Increased radiation level in Europe and Russia

Recently, the media reported on the “radioactive cloud over Scandinavia.” We looked at what is being said about this in the press of different countries.

According to The Independent, nuclear safety officials from Finland, Norway and Sweden announced last week that they discovered a slight increase in radioactive isotopes (radionuclides) in Scandinavia and some Arctic regions.

Radionuclides are nuclides whose nuclei are unstable and undergo radioactive decay.

Cesium-134, cesium-137, and ruthenium-103 radionuclide concentrations are reported to have increased in parts of Finland, southern Scandinavia, and the Arctic.

According to Lassina Zerbo, Executive Secretary of the Preparatory Commission for the Comprehensive Nuclear-Test-Ban Treaty Organization (CTBT), on Twitter, although these radionuclides do not harm people, they are by-products of nuclear fission.

On Friday, June 26, the Dutch National Institute for Public Health and the Environment stated that it had analyzed the data transmitted by Norway and concluded that these radionuclides were of artificial origin.

According to Dutch researchers, radionuclides could move from the western part of Russia to Scandinavia, but it is not yet possible to determine a specific country of origin. “The composition of the nuclides may indicate damage to the fuel cell at a nuclear power plant, [but] the specific location of the source cannot be identified due to the limited number of measurements,” the report said.

In Western Russia, there are two nuclear power plants – near St. Petersburg and Murmansk. However, a representative of Rosenergoatom, in a comment to the TASS news agency, said that both nuclear plants in western Russia were operating “in normal mode”.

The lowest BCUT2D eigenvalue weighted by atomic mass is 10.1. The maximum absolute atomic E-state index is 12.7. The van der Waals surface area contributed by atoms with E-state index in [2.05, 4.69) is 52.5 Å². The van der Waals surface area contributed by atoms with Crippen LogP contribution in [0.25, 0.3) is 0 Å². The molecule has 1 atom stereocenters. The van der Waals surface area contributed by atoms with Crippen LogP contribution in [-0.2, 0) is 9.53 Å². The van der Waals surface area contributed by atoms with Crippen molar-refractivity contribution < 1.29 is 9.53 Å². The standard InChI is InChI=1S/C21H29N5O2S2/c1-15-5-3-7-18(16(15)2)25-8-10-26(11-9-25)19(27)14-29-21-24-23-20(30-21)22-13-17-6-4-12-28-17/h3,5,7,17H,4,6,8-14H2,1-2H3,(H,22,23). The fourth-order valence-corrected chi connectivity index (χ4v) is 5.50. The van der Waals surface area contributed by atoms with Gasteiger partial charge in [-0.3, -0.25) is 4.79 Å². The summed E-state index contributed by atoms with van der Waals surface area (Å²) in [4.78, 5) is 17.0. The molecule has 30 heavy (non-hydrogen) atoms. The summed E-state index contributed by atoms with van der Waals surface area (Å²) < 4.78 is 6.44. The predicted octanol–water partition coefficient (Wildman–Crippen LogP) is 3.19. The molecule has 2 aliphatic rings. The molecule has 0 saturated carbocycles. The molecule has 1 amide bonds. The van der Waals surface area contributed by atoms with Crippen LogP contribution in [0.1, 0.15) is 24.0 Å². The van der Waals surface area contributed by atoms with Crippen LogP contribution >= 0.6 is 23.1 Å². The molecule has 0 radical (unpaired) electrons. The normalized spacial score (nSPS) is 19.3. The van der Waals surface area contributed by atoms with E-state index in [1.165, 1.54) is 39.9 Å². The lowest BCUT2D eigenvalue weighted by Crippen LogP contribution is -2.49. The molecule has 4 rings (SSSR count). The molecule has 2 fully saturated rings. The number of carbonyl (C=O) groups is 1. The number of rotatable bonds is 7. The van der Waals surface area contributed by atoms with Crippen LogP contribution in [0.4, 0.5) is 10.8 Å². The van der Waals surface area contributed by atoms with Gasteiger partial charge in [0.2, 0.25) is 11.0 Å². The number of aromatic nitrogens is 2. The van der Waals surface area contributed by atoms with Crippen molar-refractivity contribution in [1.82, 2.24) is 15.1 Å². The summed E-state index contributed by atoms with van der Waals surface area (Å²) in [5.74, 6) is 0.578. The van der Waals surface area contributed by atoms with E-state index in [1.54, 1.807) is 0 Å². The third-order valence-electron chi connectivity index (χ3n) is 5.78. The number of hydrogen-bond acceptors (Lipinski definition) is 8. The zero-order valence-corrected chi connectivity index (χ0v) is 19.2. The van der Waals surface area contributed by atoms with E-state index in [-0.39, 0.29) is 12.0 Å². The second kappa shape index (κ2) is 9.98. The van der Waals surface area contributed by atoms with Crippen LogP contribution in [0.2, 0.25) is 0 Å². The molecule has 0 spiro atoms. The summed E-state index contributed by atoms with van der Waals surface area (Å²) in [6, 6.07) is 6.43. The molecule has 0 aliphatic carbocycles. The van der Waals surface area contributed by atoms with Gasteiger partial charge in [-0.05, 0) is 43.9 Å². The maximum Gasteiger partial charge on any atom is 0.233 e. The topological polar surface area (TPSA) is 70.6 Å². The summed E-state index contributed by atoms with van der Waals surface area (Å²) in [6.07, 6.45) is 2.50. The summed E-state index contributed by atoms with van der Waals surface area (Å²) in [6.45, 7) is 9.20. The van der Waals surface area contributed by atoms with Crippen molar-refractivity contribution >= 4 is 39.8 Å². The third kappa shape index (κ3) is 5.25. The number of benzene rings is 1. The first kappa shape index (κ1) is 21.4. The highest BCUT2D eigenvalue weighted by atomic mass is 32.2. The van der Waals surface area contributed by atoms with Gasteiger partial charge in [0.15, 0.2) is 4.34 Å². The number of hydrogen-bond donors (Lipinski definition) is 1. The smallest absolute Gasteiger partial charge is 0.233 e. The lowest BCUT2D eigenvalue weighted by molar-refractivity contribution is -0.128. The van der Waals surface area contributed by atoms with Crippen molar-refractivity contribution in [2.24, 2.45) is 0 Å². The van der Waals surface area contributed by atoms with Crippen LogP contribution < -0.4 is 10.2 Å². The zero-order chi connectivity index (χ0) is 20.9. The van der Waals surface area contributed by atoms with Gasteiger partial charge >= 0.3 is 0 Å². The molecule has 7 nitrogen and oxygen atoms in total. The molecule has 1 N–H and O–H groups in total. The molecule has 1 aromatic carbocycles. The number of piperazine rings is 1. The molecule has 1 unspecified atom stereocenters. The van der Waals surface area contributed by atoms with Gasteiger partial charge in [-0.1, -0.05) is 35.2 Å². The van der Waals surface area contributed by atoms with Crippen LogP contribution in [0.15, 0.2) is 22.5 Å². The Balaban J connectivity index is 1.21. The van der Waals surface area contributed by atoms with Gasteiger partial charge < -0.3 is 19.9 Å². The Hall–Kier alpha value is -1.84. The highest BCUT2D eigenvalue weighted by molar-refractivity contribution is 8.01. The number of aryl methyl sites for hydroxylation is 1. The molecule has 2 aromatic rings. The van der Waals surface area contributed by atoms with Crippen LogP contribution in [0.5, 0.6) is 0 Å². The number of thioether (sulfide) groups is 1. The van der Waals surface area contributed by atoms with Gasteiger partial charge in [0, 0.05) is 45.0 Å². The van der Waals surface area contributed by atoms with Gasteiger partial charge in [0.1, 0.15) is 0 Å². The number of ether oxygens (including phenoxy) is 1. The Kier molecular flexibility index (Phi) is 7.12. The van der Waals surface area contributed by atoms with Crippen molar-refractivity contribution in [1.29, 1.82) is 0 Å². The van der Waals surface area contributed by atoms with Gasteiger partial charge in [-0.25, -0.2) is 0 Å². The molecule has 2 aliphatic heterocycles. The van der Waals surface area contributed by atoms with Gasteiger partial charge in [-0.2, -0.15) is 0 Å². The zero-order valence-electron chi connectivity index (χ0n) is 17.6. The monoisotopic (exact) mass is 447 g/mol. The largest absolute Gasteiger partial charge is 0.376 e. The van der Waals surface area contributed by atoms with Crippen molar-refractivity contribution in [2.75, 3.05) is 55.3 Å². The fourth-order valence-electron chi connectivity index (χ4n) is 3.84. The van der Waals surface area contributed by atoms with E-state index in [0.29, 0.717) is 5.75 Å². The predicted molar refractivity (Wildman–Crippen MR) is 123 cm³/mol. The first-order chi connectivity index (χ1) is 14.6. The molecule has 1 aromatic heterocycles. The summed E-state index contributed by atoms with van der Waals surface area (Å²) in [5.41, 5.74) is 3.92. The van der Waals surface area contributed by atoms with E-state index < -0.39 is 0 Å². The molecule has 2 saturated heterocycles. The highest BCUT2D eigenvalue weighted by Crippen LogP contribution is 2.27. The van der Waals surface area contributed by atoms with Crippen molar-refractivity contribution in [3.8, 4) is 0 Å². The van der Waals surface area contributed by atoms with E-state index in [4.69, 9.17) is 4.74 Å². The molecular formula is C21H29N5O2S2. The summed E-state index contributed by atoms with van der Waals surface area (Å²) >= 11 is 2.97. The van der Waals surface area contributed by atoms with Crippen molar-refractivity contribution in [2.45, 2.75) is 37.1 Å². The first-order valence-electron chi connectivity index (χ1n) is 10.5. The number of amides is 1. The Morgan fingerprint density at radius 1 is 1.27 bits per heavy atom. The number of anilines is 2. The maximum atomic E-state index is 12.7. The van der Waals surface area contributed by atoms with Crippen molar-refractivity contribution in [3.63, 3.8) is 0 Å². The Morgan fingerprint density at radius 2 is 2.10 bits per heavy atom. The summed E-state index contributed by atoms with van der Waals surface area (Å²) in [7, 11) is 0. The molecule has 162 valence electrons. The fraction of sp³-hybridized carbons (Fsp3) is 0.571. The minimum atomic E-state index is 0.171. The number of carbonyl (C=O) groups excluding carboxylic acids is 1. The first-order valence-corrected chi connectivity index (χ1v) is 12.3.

“There were no complaints about the operation of the equipment. “Incidents related to the release of radionuclides outside the sarcophagus were not reported,” the report said.

Roshydromet experts also did not reveal an excess of the level of radioactive particles in the Baltic Sea region.

At the same time, as the Estonian publication ERR reported on June 28, the Harku radiation monitoring station of the Department of the Environment found very small amounts of cesium, cobalt, and ruthenium isotopes in the air.

According to Teet Koytjärve, adviser to the radiation Department of the Environment, they do not threaten human health, since “the number of isotopes is minimal.” But experts still need to find out “where did these particles come from.”

Earlier on Sunday, Foreign Minister Urmas Reinsalu exchanged information with his colleagues from Finland, Latvia, and Lithuania about the increase in the concentration of radioactive particles.

According to Reinsalu, the increase in radioactivity recorded in Northern Europe is certainly man-made, and its source must be determined.

Probably, analyzes collected in different places will help find the source of radiation – they will be ready by next week.

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